Good afternoon, YouthMundees!
This week YouthMundus chatted with actress and filmmaker, Kate Shaw about her life as a Canadian artist living in the US and how she hopes to change the way female characters are written.
Shaw grew up running through the six (aka in Toronto, Canada), chasing her dreams of drama at a very young age. Her first memorable interaction with the performing arts is when she took part in, as she describes, a very Canadian musical theatre show where her age group did a rendition of a song from Anne of Green Gables.
Shaw recalls the other potential career paths she wanted to pursue as a child which included being a veterinarian or a scientist. But then she discovered how empowering story telling could be.
"Comedy is something people need, drama is something people love", Shaw explains.
1. What inspires you and your creative process?
Other art! Going to see other shows, performances, stand up, it’s all a great way for me to get inspired to write the next thing. As well, hearing true stories from people is always an inspiration.
My creative process is usually something along these lines...
Trying to figure out HOW that story can be told. Is it an advertisement? A feature film? A Screenplay?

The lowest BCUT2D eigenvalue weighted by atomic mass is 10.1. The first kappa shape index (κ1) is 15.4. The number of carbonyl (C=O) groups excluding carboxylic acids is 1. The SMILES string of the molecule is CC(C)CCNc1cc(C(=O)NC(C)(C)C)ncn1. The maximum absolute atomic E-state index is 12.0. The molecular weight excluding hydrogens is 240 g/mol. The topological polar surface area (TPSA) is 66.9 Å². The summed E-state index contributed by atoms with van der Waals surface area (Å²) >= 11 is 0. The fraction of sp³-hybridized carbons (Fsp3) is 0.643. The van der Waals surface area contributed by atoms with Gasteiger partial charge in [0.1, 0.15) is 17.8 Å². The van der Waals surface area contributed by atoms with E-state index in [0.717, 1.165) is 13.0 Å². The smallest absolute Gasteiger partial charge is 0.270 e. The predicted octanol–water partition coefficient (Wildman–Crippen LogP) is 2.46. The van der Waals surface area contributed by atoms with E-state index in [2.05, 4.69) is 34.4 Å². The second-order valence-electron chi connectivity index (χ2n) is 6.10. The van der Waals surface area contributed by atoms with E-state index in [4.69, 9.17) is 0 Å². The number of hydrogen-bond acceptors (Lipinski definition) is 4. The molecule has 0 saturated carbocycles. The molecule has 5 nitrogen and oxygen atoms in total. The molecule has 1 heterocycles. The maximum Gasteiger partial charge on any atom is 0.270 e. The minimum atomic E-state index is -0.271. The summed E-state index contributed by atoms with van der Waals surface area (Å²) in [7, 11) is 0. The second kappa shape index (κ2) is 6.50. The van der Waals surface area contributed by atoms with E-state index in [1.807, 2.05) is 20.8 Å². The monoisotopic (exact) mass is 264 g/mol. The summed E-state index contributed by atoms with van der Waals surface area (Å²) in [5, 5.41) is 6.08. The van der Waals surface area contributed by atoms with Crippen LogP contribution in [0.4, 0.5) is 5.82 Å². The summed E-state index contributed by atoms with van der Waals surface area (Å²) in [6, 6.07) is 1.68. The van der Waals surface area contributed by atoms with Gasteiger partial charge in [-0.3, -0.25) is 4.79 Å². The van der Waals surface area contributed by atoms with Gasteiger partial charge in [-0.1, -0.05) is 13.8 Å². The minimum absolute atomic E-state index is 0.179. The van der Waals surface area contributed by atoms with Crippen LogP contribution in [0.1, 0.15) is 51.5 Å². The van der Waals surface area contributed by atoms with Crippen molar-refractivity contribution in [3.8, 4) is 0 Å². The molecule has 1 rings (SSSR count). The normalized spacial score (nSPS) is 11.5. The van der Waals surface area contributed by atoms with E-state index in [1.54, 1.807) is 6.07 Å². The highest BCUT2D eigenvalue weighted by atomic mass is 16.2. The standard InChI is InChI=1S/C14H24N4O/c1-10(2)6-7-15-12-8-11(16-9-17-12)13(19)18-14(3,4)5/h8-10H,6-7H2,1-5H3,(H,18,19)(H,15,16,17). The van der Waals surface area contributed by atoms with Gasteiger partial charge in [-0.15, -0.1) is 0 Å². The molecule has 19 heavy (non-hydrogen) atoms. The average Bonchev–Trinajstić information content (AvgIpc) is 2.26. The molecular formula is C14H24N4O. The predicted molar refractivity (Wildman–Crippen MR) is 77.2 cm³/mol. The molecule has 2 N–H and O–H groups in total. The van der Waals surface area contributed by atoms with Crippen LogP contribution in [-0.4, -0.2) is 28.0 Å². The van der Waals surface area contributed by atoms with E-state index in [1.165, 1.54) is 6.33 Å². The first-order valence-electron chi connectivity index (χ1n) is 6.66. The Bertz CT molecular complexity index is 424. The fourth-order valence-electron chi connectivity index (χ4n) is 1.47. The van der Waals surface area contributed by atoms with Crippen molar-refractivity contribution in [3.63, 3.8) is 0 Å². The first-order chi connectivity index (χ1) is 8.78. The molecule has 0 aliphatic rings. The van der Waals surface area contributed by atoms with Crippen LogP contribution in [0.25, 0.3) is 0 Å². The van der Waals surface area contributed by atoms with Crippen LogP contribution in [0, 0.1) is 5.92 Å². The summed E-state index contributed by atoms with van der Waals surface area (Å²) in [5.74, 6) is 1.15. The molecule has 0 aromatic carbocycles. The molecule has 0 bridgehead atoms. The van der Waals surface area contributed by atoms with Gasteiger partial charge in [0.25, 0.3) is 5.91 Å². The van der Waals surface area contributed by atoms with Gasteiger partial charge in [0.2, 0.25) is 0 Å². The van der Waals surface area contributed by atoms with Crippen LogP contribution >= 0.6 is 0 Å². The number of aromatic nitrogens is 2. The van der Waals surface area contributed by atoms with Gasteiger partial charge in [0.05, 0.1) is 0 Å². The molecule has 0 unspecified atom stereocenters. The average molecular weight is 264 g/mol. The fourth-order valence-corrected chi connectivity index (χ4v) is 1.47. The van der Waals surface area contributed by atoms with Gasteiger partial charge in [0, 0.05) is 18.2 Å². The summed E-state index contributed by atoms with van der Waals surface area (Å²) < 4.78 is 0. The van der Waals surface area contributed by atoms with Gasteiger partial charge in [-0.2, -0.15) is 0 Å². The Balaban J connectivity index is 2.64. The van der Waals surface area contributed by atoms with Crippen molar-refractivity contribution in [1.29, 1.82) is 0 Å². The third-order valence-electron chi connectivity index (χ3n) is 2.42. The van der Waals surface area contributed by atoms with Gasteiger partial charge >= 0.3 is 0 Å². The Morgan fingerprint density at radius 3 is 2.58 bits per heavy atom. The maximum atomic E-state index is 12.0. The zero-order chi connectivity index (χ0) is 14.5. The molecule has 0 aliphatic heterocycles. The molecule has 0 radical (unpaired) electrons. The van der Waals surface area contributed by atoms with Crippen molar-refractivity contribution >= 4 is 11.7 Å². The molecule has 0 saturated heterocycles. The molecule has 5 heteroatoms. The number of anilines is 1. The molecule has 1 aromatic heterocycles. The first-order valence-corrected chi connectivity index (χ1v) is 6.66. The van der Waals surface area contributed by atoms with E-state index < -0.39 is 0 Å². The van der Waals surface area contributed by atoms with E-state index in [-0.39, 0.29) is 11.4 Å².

Reaching out to the people I need to work with in order to make that happen.
2. How does not being a US citizen factor into your art process since you are based here in the states? What are the challenges, if any?
It has been a real fire under my butt! I have this deadline looming over my head of how long I’m allowed to continue my practical training here in the US (ie: be an artist in the industry), so I’ve become a yes-woman.
I say yes to every single job that comes my way, paid or unpaid, suited to me or not. I’ve worked as: a Production Assistant, a red carpet host for the Pitch to Screen Film Awards, a volunteer at Nasty Women Unite Fest, a technical assistant for voiceover casting directors, a model for a hair salon, an actor for spec shoots, an actor for student films...you name it!
Doing a bit of everything is the best way to get more gigs, and that’s what the arts is all about! Until you find your niche anyway. Which I haven’t yet, unless my niche is doing it all!
3. What is the connection between your art and social justice? Why?
I hate that female action heroes are the exception to the rule, that a diverse film set is a rare one. It makes me mad. I learned stage combat so that I can be able to do anything that’s asked of me.
Something I see a lot of in character breakdowns is:
She’s beautiful, but has no idea - Definitely a guy’s girl
Or, the alternative character breakdown:
“(insert lead character’s name here)’s girlfriend”
AND THAT’S RIDICULOUS. It’s boring. It’s been done. It’s a lame narrative that young writers have the power to change. I don’t write characters that are boring and outdated. I truly believe my power as an artist comes in my ability to do anything asked of me as an actor, and my ability to write something invigorating and fresh, which is also funny or fascinating.